It is an attractive notion that by controlling the maturation state of DCs, the activation state of T cells can be altered. In the absence of inflammation, i.e., under homeostatic conditions, iDCs circulate and take up inhaled or ingested proteins and dying cells derived from normal cell turnover 22. Upon phagocytosis in the absence of inflammation, DCs remain immature but may still migrate to regional lymph nodes, a process that could be facilitated by expression of CCR7 after interaction with apoptotic cells (Fig. 1; references 22 and 23). In regional nodes, naive T cells may encounter antigen on iDCs, receive a suboptimal signal, and, via a process similar to that described in an allogeneic system by Jonuleit et al. 11, differentiate into Tr cells rather than effector T cells (Fig. 1). However, in contrast to alloantigens, endocytosed self-antigens cannot be processed by iDCs to form cell surface–expressed MHC–peptide complexes 24. Thus, we must hypothesize that there are stimuli in the lymph node environment that can allow iDCs to present endocytosed antigens and prime naive T cells to become regulatory cells. Alternatively, iDCs loaded with apoptotic cells may transfer tissue-derived peptides to a specialized subset of DCs that reside in lymph nodes and are dedicated to priming CD4+ or CD8+ Tr cells (reference 25 and Fig. 1).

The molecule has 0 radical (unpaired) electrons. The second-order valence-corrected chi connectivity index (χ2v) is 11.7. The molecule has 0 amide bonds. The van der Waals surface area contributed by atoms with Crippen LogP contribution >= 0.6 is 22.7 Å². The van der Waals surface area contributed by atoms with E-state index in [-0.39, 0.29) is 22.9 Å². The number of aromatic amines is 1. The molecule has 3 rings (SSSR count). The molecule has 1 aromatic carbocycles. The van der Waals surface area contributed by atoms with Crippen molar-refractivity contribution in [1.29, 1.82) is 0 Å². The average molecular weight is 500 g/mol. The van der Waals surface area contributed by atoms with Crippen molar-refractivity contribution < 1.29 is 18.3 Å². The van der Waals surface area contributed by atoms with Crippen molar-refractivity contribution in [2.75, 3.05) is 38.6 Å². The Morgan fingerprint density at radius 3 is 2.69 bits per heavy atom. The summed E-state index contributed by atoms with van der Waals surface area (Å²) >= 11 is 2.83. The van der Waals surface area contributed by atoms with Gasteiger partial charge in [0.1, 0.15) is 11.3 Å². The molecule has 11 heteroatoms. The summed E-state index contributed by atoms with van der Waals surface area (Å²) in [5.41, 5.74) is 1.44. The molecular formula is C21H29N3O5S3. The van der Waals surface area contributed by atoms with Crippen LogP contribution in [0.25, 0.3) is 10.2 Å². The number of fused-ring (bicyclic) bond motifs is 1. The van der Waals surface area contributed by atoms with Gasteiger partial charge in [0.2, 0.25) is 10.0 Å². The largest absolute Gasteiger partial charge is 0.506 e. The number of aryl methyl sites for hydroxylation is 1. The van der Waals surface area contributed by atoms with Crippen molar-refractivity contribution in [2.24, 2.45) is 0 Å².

The primary function of iDCs in vivo would be to prime Tr cells and generate tolerance to self-antigens, but iDCs may also induce Tr cells specific for foreign peptides, as described for CD8+ Tr cells specific for the influenza matrix peptide 12 or CD4+ Tr cells specific for alloantigens 11. This model is consistent with many data indicating that the generation of Tr cells depends on the environmental context in which a T cell encounters its antigen (self or foreign), and that altered expression of costimulatory molecules on APCs and/or exposure to immunoregulatory cytokines 26 can direct DCs toward tolerogenic rather than stimulatory cells 27.